Turn Your Passion Into Profit: Make Money Without Getting a "Real Job"
Written By: Taylor Rao
There’s a common misconception that money = happiness. As much as it feels like a big bank account could solve all your problems, you can probably imagine that isn’t actually true. Happiness can find its way into your life in many forms, and even though money can’t always buy it, the reality is, you do need to make a living doing something to survive and to thrive.
For some of us out there, a high paying desk job might pay the bills, but doesn’t meet the criteria for maintaining happiness in our daily lives. Luckily, the common workplace has evolved so much over time, especially within the last few years, that the phrase, “real job” doesn’t mean much anymore.
In 2016, 43 percent of Americans reported working from home in a survey of 15,000 adults, and non-traditional careers, work spaces and workplaces are becoming more desired and accepted by employers and employees alike.
So, what does that mean for you? Now’s the time to be bold; if the career for you doesn’t exist on its own, create it. In a time where we’re not all expected to report somewhere at the same time, and “every day is different” is an exciting thing to hear during a job interview, there are more ways now than ever to turn your passion into profit, ditch the “real job” talk and make money doing something you love.
Ask yourself: can your passion make you money?
It’s a toss up for the oldest phrase in the book when it comes to entrepreneurial, motivational quotes: “Find something you love and find a way to make money doing it,” or “If you do something you love, you’ll never work a day in your life.”
The former is a legitimate question to ask yourself when it comes to figuring out what it is you love to do. Chances are, your passion can make you money if you’re educated in the field and smart about how you put your talents to use.
In this case, your passion could be a trained talent you have, like photography or graphic design, or it could be a special skill like leadership or motivating others. What are some ways you can use those skills to make money? If you’ve been creating your own handmade jewelry at home, open up an online shop (low cost, low risk) on a site like Etsy and start to see the orders coming in. If motivating others is in your DNA and you have a passion for fitness, look for personal training jobs or join a coaching staff at a gym to teach classes and inspire others on their fitness journey.
Build a brand
For the social media savvy, there are a lot of new opportunities to earn money simply by being you on the internet and attracting, entertaining and building a following for your content. It’s free to start a YouTube channel, Instagram page or Twitter account --and if you bring something unique to the table for a niche audience, you can use these platforms to build your personal brand.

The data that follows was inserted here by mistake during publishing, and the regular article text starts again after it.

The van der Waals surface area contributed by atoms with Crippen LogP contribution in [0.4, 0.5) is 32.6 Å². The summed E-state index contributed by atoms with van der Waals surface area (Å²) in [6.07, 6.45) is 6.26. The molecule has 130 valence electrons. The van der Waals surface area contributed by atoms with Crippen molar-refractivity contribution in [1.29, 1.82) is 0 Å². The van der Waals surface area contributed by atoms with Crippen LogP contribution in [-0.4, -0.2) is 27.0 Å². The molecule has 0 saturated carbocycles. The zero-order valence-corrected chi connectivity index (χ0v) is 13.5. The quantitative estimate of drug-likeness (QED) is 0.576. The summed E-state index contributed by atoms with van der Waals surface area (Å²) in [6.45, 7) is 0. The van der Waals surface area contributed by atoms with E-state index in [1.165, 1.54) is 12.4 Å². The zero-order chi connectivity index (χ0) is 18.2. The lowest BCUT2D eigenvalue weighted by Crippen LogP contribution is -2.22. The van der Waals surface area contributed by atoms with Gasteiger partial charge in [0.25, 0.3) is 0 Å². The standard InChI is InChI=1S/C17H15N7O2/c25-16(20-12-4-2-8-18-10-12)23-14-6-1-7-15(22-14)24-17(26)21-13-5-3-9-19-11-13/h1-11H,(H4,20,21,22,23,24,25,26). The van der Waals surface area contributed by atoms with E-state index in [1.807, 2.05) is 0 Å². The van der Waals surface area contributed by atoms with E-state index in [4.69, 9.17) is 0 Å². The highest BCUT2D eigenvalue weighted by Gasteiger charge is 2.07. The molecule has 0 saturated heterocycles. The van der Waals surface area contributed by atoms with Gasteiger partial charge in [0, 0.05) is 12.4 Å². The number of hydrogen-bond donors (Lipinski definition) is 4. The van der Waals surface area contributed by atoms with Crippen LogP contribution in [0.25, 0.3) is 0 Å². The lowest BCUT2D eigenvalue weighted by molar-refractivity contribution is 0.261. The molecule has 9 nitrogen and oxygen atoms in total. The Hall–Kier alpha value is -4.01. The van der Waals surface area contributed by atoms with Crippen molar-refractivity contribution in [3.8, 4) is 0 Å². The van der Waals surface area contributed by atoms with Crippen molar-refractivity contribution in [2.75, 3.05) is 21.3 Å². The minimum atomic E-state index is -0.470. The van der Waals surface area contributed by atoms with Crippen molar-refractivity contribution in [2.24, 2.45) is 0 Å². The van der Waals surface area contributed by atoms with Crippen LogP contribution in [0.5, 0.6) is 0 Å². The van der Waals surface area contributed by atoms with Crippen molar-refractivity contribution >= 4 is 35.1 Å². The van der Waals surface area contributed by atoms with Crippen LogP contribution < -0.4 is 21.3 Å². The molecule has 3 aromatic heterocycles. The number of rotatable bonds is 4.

When thinking about what it is you could do to build a brand online, think about who inspires you on the internet and what you like about their content. It’s OK to borrow some tips from the top social media influencers out there --from food to fashion to fitness--to model your page or personality off of. If you see your follower count rising, your comments and DMs exploding, see if you can strike a deal to promote a brand’s product and blast it out to your audience.
Have a side hustle
Let’s say your day job isn’t something you can so easily walk away from, but you’re still not feeling fulfilled from 9 to 5. Or --what if your passion is more of a hobby in terms of how much cash you can realistically bring in from doing it? It might be wiser to turn that hobby into a side hustle for the time being.
A side hustle is a more lucrative term for your creative outlet --you can pick up gigs here and there to play your music, design a logo for your friend or create content and write for a blog. If you have a special talent or skill that you love to do, start charging to do it for others and build connections that’ll get you referred again and again.
If you’re hesitant about putting yourself and your work out there, but could really use some extra cash doing something fun, consider getting a second, part-time job with a social element to it like bartending or retail.
And if the real job isn’t out of the question
If you’ve spent too much time (and money) earning your college degree or preparing for a job in a specific field, you might feel like you still need to pay your dues in a more traditional workplace to keep your skills fresh and put your degree to use. But that doesn’t mean you have to sacrifice being unhappy in your work environment to have the job that’ll make you money and make you happy.
Before settling in on a job, spend time getting to know the company culture to see if it’s a good fit --and if it’s not, keep on looking. Does the company do group outings or team building activities? Does their website look fun and inviting, or corporate and stale? What’s the average age of the staff? During the job search, it can sometimes feel exhausting interviewing for companies who you hope want you, but don’t settle for the first offer you get. It’s perfectly OK to have standards of your own and to search for the right, fit work environment.